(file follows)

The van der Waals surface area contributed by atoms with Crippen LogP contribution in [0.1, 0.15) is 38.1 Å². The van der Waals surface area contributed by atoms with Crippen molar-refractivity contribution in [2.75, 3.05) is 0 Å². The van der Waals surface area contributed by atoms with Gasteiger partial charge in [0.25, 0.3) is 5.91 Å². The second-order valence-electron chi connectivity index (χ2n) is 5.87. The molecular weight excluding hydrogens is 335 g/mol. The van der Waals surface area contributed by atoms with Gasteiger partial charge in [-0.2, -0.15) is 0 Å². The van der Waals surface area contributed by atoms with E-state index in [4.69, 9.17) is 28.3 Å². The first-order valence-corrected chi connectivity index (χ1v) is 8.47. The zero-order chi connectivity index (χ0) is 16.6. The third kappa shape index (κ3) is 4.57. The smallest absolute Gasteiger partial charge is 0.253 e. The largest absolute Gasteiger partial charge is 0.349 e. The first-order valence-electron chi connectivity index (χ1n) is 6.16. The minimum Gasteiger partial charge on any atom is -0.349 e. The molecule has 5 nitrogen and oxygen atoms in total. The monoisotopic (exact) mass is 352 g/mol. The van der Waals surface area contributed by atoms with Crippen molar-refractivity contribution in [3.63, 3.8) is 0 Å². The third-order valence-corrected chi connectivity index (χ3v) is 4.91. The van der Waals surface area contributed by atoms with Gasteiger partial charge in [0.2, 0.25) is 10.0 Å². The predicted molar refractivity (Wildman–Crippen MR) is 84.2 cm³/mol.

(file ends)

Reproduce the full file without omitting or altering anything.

The van der Waals surface area contributed by atoms with Crippen LogP contribution in [0.1, 0.15) is 38.1 Å². The van der Waals surface area contributed by atoms with Crippen molar-refractivity contribution in [2.75, 3.05) is 0 Å². The van der Waals surface area contributed by atoms with Gasteiger partial charge in [0.25, 0.3) is 5.91 Å². The second-order valence-electron chi connectivity index (χ2n) is 5.87. The molecular weight excluding hydrogens is 335 g/mol. The van der Waals surface area contributed by atoms with Gasteiger partial charge in [-0.2, -0.15) is 0 Å². The van der Waals surface area contributed by atoms with E-state index in [4.69, 9.17) is 28.3 Å². The first-order valence-corrected chi connectivity index (χ1v) is 8.47. The zero-order chi connectivity index (χ0) is 16.6. The third kappa shape index (κ3) is 4.57. The smallest absolute Gasteiger partial charge is 0.253 e. The largest absolute Gasteiger partial charge is 0.349 e. The first-order valence-electron chi connectivity index (χ1n) is 6.16. The minimum Gasteiger partial charge on any atom is -0.349 e. The molecule has 5 nitrogen and oxygen atoms in total. The monoisotopic (exact) mass is 352 g/mol. The van der Waals surface area contributed by atoms with Crippen molar-refractivity contribution in [3.63, 3.8) is 0 Å². The third-order valence-corrected chi connectivity index (χ3v) is 4.91. The van der Waals surface area contributed by atoms with Gasteiger partial charge in [0.2, 0.25) is 10.0 Å². The predicted molar refractivity (Wildman–Crippen MR) is 84.2 cm³/mol.